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UPDATE: UGA COVID-19 Cases Stay Steady

Credit: Centers for Disease Control and Prevention.

The University of Georgia’s weekly update on COVID-19 testing showed a steady rate of positive cases compared to last week, with 66 positive cases for the week of Sept. 28-Oct. 4. Of particular significance, this week’s data showed a large number of staff members who tested positive, and participation in surveillance testing is down again for the second week in a row.

As reported through UGA’s DawgCheck system, positive cases included 52 students, 12 staff and two faculty members, with a positive rate of 1.17%. While that rate is below the 5% rate recommended by the World Health Organization to control the pandemic, UGA’s press release Wednesday again noted that there’s been a drop in the number of people seeking out testing at the surveillance site, with only 1,365 test administered last week. UGA has the capacity to test up to 500 people a day, Monday through Friday at Legion Field.

“While I am pleased that the number of positive test results remained flat this week, I am discouraged to see that participation in surveillance testing has further declined,” said Garth Russo, executive director of the University Health Center and chair of UGA’s Medical Oversight Task Force in a press release. “We are offering nasopharyngeal testing—one of the most reliable methods available—for free to our faculty, staff and students at Legion Field. A robust testing program for asymptomatic individuals is an essential component of our ongoing efforts to fight this disease, and we need significant and representative segments of our campus community to take part.”

Although the surveillance testing site shows a low positive rate, the University Health Center’s data, where many of the symptomatic cases are tested, showed that 117 tests were administered, with 11 positive and 106 negative, for a positive rate of 9.4%.

Last week, UGA confirmed to Flagpole that they have not yet utilized the 10,000 saliva tests they have in stock. Just this week, however, UGA began pop-up saliva testing once a week at different locations around campus, according to an email sent out to faculty and staff. The saliva tests that UGA has access to are PCR or viral tests and not rapid antigen tests, said Greg Trevor, interim senior executive director for marketing and communications at UGA last week. This is the first time that UGA has offered additional surveillance testing options on campus. The additional testing is being done in cooperation with the UGA College of Public Health and the AU/UGA Medical Partnership.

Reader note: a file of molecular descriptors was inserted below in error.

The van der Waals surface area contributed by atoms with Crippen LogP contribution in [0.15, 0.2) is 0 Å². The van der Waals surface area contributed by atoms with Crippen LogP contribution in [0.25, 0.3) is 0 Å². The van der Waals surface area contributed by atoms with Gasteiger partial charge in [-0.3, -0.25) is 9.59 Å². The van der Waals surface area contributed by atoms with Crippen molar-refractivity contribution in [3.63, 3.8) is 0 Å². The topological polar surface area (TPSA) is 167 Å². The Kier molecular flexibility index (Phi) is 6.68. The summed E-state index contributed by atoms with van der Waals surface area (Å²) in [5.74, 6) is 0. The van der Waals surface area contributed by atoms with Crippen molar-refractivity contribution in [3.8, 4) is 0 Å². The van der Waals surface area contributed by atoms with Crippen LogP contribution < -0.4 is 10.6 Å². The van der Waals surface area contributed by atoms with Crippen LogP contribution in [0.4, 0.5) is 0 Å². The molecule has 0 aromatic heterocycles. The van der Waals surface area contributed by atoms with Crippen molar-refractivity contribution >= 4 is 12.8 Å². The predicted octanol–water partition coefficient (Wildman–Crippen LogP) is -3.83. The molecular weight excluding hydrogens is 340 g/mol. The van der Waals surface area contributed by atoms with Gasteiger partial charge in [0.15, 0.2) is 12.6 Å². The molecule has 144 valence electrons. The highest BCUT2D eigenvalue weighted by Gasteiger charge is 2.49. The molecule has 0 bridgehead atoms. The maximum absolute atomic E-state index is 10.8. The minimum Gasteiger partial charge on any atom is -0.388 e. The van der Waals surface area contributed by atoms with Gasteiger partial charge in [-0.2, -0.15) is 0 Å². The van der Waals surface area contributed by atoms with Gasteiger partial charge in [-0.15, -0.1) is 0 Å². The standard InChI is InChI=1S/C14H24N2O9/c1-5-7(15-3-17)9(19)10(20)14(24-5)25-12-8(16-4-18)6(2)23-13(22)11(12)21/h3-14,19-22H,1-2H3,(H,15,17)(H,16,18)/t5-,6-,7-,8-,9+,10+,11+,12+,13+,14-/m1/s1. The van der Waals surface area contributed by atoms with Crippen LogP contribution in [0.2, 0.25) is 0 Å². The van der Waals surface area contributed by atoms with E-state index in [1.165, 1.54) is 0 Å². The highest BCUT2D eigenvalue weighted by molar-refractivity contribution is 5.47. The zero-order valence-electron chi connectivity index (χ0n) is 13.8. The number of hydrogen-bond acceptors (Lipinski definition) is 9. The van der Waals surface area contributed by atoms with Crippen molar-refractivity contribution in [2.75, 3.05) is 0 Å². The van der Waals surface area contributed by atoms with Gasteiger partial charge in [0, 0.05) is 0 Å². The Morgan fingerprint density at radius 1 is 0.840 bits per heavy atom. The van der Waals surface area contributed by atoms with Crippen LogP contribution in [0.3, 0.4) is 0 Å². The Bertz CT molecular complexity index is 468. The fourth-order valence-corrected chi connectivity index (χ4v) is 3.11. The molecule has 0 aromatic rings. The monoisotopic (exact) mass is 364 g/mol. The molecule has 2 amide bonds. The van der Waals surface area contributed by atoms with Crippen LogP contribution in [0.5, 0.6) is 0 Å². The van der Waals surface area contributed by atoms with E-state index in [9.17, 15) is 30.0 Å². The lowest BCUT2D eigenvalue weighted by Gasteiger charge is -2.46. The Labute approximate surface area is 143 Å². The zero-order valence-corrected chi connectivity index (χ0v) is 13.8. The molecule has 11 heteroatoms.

Two more dates are scheduled for this month at additional sites, including Oct. 15 from 9 a.m.-12 p.m. at George Hall on the Health Sciences Campus and Oct. 20 from 10 a.m.-2 p.m. at the Georgia Center/Mahler Hall Mobile Clinic. The pop-up testing locations offer free, walk-in asymptomatic testing for all UGA community members. Just bring an ID and avoid eating, drinking, smoking or chewing tobacco 30 minutes before the test.

County Data

As of Oct. 7, Athens-Clarke County data shows that there have been 5,249 positive cases reported, with 45 total deaths and 234 cumulative hospitalizations. This case count is an increase of 165 cases since Wednesday of last week, with one additional death.

On Monday, the Georgia Department of Public Health began releasing more data to the public, including more specific information on comorbidities, race, sex and ethnicity. In this new data release, which is only being updated once a week, there is also new data about “probable cases.”

As of Oct. 5, this data shows that there are approximately 21,000 probable positive cases of Covid-19 statewide that have not been previously shared with the public. As defined by DPH, a probable case meets at least one of the following criteria: A positive antigen test on a respiratory specimen; has not had a confirmed COVID-19 test, but has symptoms compatible with COVID-19 and a known exposure to a COVID-19 case; or the individual has died, and the death certificate lists COVID-19 disease or SARS-CoV-2 as an underlying cause of death or a significant condition contributing to death.

According to a press release this week from DPH, most of the probable cases included are the result of rapid antigen testing. In Athens, the probable positive cases add an additional 791 cases to the county total. That gives Athens-Clarke County a positive case total of 5,946 positive cases. While the new data on probable cases is reported from February, rapid antigen testing was not available readily in the state until late June, said Amber Schmidtke, a public health microbiologist who has been monitoring the COVID-19 situation and produces a daily newsletter explaining the Georgia Department of Public Health’s pandemic data.